Advertisers are set to spend more on Internet ads this year than on national newspaper ads, as the Web becomes the third largest channel for advertising, research suggests.
A report from GroupM found traditional media advertising growth is being set back by the "fragmentation of TV, erosion of the newspaper and the diversion of funds into trade marketing".
Adam Smith, futures director at GroupM, which published the report, said search marketing is accounting for a large part of the shift in spending.
He said: "If search is rising then another area falls and that money is coming from spending on banners and skyscrapers. The share is moving from display to click. Click spending is rising and getting cheaper because of the number of people online."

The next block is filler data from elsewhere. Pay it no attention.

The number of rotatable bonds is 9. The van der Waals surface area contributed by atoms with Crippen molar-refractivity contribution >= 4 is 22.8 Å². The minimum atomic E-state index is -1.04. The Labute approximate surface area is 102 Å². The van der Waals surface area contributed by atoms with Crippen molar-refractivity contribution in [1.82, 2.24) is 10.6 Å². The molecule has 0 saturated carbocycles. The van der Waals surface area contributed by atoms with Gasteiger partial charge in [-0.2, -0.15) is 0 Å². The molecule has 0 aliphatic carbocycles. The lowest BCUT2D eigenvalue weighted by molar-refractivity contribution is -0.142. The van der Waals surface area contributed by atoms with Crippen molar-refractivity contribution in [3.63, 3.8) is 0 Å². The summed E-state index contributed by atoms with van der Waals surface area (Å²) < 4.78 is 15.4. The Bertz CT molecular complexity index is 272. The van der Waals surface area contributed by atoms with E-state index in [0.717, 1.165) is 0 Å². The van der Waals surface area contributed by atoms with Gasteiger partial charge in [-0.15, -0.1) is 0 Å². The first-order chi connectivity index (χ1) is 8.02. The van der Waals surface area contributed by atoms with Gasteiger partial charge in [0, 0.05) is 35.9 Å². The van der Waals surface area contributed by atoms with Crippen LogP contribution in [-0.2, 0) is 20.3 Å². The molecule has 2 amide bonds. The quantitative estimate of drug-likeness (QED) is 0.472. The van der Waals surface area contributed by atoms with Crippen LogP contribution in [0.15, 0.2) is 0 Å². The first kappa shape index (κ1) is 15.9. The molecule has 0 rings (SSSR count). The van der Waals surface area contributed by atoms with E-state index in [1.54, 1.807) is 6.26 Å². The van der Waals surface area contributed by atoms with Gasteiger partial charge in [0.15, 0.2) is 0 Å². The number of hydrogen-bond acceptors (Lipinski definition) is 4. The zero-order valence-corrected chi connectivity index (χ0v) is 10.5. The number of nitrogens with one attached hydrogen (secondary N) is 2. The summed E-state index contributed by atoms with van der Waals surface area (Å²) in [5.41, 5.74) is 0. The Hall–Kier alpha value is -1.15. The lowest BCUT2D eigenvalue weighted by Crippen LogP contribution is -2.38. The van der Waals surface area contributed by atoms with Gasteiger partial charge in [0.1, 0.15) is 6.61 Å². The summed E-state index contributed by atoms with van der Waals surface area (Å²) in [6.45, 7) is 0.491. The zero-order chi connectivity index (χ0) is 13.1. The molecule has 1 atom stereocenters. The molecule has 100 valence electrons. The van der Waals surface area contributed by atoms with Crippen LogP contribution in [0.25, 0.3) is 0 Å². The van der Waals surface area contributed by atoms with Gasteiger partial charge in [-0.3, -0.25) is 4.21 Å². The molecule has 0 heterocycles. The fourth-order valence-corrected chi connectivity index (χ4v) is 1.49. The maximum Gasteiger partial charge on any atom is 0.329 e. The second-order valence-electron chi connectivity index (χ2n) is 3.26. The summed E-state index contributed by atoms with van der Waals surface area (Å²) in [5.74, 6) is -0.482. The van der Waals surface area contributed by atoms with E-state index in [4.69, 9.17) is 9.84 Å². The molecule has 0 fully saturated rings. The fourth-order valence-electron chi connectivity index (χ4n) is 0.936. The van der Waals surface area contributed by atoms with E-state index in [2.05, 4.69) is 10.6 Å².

TV advertising will account for £3.48bn of all spending on ads this year (28.6 percent), regional newspapers are to take up £2.38bn (19.6 percent) and the Internet will be £1.615bn (13.3 percent), the report says. National newspapers are set to take just £1.610bn (13.2 percent).
The new money being invested in advertising this year (expected to be £500m) is mainly going into digital media, such as the Internet, mobiles and interactive TV.
The report said direct and the other marketing investment will shrink over the next year because telemarketing is contracting — more than 12 million private numbers are now "Do Not Call", a figure that has risen from 2 million in 2002, and also because offshoring reduces cost and hence expenditure.
Smith said: "A lot of money is coming out of TV. £3.5bn is being booked on TV this year but last year it was £3.6bn — they've lost £100m. It's almost all coming out of ITV1 and being spent on things like trade promotions in supermarkets.
"With regional newspapers there is money floating out of that partly because of high street retail. It's property and jobs. There is nothing to stop newspapers capturing that money again but they aren't doing it."
GroupM, a holding company, took the data from its media buying companies Maxus, MediaCom and MindShare.